MEDIA WATCH: Terrorist attacks create ripple effect throughouttourism industry

One of the major stories that unraveled last month was news that

the airline industry is in dire straits. But they are not the only ones.

The terrorist attacks on the US have impacted a number of related

industries as well - notably the nation's tourism and leisure industry,

which reportedly brings in $582 billion annually (Los Angeles

Times, September 18).



Across the country, there were grim reports that the temporary grounding

of airlines and the subsequent fear of air travel is creating a massive

domino effect that is taking its toll on hotels, conventions,

restaurants, theme parks, cruise ships, travel agencies, and

casinos.



Hotels earned the most attention, and were described by some as having

the appearance of a ghost town. Although normally booked at 75% to 100%

capacity during the fall season, hotels were reported to have fallen to

just 20% to 30% full in a number of major metropolitan cities. A hotel

consultant from PKF Consulting assessed, "(Hotels) are going to get

hammered to death. The next three months - the only way to describe them

- are going to be bloody" (Houston Chronicle, September 18).



In New Orleans, a hotel executive explained, "Our market is 80%

tour-group driven, and 99% of the group businesses fly in. So the first

step for our customers is usually getting on a plane, and if they're not

flying for whatever reason, our bookings are adversely affected" (Times

Picayune, September 18).



Many reports noted that the pain of the hotel industry would be felt

harshly since the economy had been slowing even before the attacks. The

Sacramento Bee (September 16) noted, "Even before the terrorist attacks,

PKF was projecting a 3.5% decline in hotel revenue this year, the worst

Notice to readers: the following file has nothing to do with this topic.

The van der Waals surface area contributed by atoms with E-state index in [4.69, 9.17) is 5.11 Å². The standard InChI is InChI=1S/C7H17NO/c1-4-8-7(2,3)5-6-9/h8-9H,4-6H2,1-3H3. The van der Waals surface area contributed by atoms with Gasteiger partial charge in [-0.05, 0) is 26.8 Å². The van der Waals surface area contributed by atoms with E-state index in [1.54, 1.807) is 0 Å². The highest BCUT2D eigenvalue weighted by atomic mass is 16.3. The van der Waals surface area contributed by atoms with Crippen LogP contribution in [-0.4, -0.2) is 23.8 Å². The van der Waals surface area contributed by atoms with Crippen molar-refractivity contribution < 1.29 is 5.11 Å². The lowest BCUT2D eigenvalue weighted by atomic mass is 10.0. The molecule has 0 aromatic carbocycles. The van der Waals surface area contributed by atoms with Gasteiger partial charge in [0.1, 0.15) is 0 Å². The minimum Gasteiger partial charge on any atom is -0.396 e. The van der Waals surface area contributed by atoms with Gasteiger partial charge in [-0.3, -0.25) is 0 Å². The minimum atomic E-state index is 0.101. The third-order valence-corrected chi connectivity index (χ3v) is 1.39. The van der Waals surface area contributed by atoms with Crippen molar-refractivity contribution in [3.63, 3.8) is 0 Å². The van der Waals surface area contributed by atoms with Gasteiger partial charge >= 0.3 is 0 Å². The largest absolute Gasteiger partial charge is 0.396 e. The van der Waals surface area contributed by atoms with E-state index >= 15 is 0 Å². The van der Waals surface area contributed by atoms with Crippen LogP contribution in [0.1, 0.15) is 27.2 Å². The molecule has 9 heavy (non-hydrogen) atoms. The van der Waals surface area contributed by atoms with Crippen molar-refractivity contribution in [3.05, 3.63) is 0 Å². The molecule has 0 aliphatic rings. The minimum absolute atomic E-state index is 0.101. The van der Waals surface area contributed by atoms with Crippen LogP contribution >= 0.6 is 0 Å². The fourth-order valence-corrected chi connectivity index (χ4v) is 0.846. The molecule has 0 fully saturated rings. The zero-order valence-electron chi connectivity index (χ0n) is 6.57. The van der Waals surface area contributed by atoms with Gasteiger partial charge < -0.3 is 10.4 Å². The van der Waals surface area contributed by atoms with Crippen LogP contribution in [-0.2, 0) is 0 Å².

in 40 years."



Hotels were further impacted by the cancellation of conventions across

the country. Coverage also noted that even for those conventions that

didn't cancel, there was no guarantee that attendance would be as high

as in previous years.



Several articles reported on the efforts made by the tourism industries

to keep attendance levels up in light of the attacks. The most

frequently discussed measure was to target nearby customers who would be

able to drive to their destinations rather than fly. Newspapers in

Florida reported that the state was seriously considering a push to "get

Floridians to visit Florida" (The Orlando Sentinel, September 18).



The prognosis for the tourism industry over the next three months is

awful, but coverage could not say what it would be like in the longer

term. The media reported a consensus among hotel and tourism industry

executives that they have never encountered anything like this

before.



The complete drop-off in tourist-related activity was said to be

unprecedented. A few analysts compared the Gulf War with the present

situation, though this time the attacks occurred on US soil.



While the situation feels bleak, the only silver lining was occasional

reports that bargains would soon spring up that might tempt Americans to

travel, or predictions that Americans would travel out of defiance and

patriotism. But these reports appeared infrequently, suggesting that the

tourism industry is in for a very rough ride.



- Evaluation and analysis by CARMA International. Media Watch can be

found at www.carma.com.



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